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Wen Jiabao, the Premier of China, is already considered personable as far as leaders of his country go. Now he has a Facebook page, and its quickly gathered more than 30,000 fans and thousands of wall posts — most of it supporting his public efforts to aid victims of China’s recent earthquake.

While its not clear if he even knows about the page, it make Facebook’s efforts in China more complicated. Facebook is already trying to figure out if it should create a special Chinese version of Facebook that the Chinese government would be able to censor.

Throwing the censorship issue into the limelight: Wen’s page features some criticisms of him and his country, concerning among other things, Tibet protests, environmental issues, and, of course, media censorship.

Facebook founder Mark Zuckerberg and VentureBeat founder Matt Marshall talked briefly at the AllThingsD conference about Zuckerberg’s recent sweeping tour of Asia. China was one of the countries Zuckerberg didn’t visit, he said.

It may be portentous that the Facebook name sounds like the Chinese phrase, fei si bu ke (非死不可), which translates to “doomed to die” or “bound to die.” Transliterations like this are a challenge of doing business in China (more on that here).

Facebook faces tough competition. Wildly popular Chinese instant message service QQ already has a social network, Qzone. There’s an even closer rival, Xiaonei, a Facebook clone that recently raised $430 million that is already popular on Chinese college campuses. Facebook may not have the right combination of features, some speculate, to appeal to Chinese users.

To compete, though, Facebook has already created a Chinese language version of its site, I hear. It is holding this version back while it figures out the politics. Facebook has been interested in the Chinese market for some time. Facebook has had its Chinese domain,, registered since March of 2005, China blogger Kaiser Kuo points out. Last year, the company was rumored to be buying an existing Chinese social network.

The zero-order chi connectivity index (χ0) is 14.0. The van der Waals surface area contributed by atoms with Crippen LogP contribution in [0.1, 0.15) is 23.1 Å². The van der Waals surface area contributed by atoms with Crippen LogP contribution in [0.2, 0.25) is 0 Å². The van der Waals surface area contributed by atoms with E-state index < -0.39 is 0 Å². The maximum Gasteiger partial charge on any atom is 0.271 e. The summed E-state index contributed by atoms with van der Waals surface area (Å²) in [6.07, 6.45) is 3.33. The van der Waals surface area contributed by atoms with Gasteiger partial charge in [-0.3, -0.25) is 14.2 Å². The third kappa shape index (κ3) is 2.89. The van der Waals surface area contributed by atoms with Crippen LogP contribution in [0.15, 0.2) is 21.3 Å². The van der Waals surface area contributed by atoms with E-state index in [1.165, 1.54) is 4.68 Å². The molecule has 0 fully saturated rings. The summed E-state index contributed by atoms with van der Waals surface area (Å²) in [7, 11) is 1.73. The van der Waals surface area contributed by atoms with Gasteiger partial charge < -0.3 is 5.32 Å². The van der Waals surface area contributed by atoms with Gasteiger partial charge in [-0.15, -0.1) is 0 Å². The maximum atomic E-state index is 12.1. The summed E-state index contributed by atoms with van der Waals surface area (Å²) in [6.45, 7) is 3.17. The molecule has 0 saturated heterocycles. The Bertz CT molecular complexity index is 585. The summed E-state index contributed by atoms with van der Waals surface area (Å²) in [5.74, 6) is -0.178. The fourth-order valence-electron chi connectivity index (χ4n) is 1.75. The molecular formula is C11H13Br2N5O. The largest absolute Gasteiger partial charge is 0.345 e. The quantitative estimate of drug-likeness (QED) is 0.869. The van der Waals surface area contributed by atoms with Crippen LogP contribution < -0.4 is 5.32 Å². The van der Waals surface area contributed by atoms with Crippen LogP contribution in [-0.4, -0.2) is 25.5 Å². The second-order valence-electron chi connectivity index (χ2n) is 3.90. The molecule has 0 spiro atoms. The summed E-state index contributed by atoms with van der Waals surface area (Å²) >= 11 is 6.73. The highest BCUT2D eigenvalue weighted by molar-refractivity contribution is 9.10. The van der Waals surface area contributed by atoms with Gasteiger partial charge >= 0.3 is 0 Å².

The booming population of Chinese internet users is a huge opportunity, already estimated to be around 230 million strong and growing fast. What Facebook has done, besides a translation: It has raised $120 million from Hong Kong business mogul Li Ka-Shing, who has also pumped much more money into investments in mainland China.

Sample from Wen’s page:

Sure, Li knows China and its leaders well. The question is, will that be enough of a reason for the government to give Facebook special privileges in avoiding censorship. The government already censors social media sites, like social networks and video-sharing sites.

The Chinese government is likely to view Facebook as a more potent kind of social network. MySpace and other rivals are seen by the government as entertainment sites, not forums for serious dissent (although MySpace, at least, is putting resources into growing in China). Facebook’s focus is on real people having real interactions. It’s being used effectively by US presidential candidates, not to mention protesters in Colombia and other countries.

Facebook’s realness and its still-booming worldwide growth could help the company further differentiate from its China-based rivals. But even these aspects have their own downsides. A government could use a social network to track down national international dissident rings, using a user’s so-called “social graph” of interests and friend relations, contributor David Nordfors pointed out here last year. That’s not going to appeal to everyone.

For the Chinese government, a decision to not censor Facebook would be a fundamental shift in its domestic policy. Meanwhile, for Facebook, creating a censored version would be a big move. Facebook hasn’t — from my understanding — been actively censoring in other countries around the world. That includes many Middle East countries; one result is that Middle Eastern and American college students are having fun playing games and flirting with each other on Facebook in spite of their respective leaders’ wishes.

This is clearly a tough call for both parties. China has taken steps, especially in its open approach to dealing with the earthquake disaster, to signal increasing openness to the free flow of information within its borders. Facebook, whether it wants to be or not, is now in a position to find out just how far the government is willing to go.

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